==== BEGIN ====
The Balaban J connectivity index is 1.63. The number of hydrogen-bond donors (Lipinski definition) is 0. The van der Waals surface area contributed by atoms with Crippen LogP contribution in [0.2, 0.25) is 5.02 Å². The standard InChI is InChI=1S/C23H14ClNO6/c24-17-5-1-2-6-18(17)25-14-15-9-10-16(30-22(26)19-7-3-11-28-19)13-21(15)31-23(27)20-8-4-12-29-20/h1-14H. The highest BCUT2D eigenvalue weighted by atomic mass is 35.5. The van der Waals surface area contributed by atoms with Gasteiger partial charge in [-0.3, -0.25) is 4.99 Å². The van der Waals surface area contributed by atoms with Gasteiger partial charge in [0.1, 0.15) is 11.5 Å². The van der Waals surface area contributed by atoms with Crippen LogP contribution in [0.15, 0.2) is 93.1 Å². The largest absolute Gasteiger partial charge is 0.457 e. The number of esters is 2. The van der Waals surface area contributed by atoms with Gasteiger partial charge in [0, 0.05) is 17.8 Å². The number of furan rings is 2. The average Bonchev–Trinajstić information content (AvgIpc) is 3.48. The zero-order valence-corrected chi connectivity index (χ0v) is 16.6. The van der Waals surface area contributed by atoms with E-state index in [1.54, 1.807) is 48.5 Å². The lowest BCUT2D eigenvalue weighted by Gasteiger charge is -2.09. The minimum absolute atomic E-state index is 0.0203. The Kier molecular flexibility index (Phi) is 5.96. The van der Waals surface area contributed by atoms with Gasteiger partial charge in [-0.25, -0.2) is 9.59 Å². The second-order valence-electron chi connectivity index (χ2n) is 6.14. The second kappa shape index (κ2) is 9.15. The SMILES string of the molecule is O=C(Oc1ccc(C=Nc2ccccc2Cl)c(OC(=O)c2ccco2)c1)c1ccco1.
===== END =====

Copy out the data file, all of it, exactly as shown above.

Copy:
The Balaban J connectivity index is 1.63. The number of hydrogen-bond donors (Lipinski definition) is 0. The van der Waals surface area contributed by atoms with Crippen LogP contribution in [0.2, 0.25) is 5.02 Å². The standard InChI is InChI=1S/C23H14ClNO6/c24-17-5-1-2-6-18(17)25-14-15-9-10-16(30-22(26)19-7-3-11-28-19)13-21(15)31-23(27)20-8-4-12-29-20/h1-14H. The highest BCUT2D eigenvalue weighted by atomic mass is 35.5. The van der Waals surface area contributed by atoms with Gasteiger partial charge in [-0.3, -0.25) is 4.99 Å². The van der Waals surface area contributed by atoms with Gasteiger partial charge in [0.1, 0.15) is 11.5 Å². The van der Waals surface area contributed by atoms with Crippen LogP contribution in [0.15, 0.2) is 93.1 Å². The largest absolute Gasteiger partial charge is 0.457 e. The number of esters is 2. The van der Waals surface area contributed by atoms with Gasteiger partial charge in [0, 0.05) is 17.8 Å². The number of furan rings is 2. The average Bonchev–Trinajstić information content (AvgIpc) is 3.48. The zero-order valence-corrected chi connectivity index (χ0v) is 16.6. The van der Waals surface area contributed by atoms with E-state index in [1.54, 1.807) is 48.5 Å². The lowest BCUT2D eigenvalue weighted by Gasteiger charge is -2.09. The minimum absolute atomic E-state index is 0.0203. The Kier molecular flexibility index (Phi) is 5.96. The van der Waals surface area contributed by atoms with Gasteiger partial charge in [-0.25, -0.2) is 9.59 Å². The second-order valence-electron chi connectivity index (χ2n) is 6.14. The second kappa shape index (κ2) is 9.15. The SMILES string of the molecule is O=C(Oc1ccc(C=Nc2ccccc2Cl)c(OC(=O)c2ccco2)c1)c1ccco1.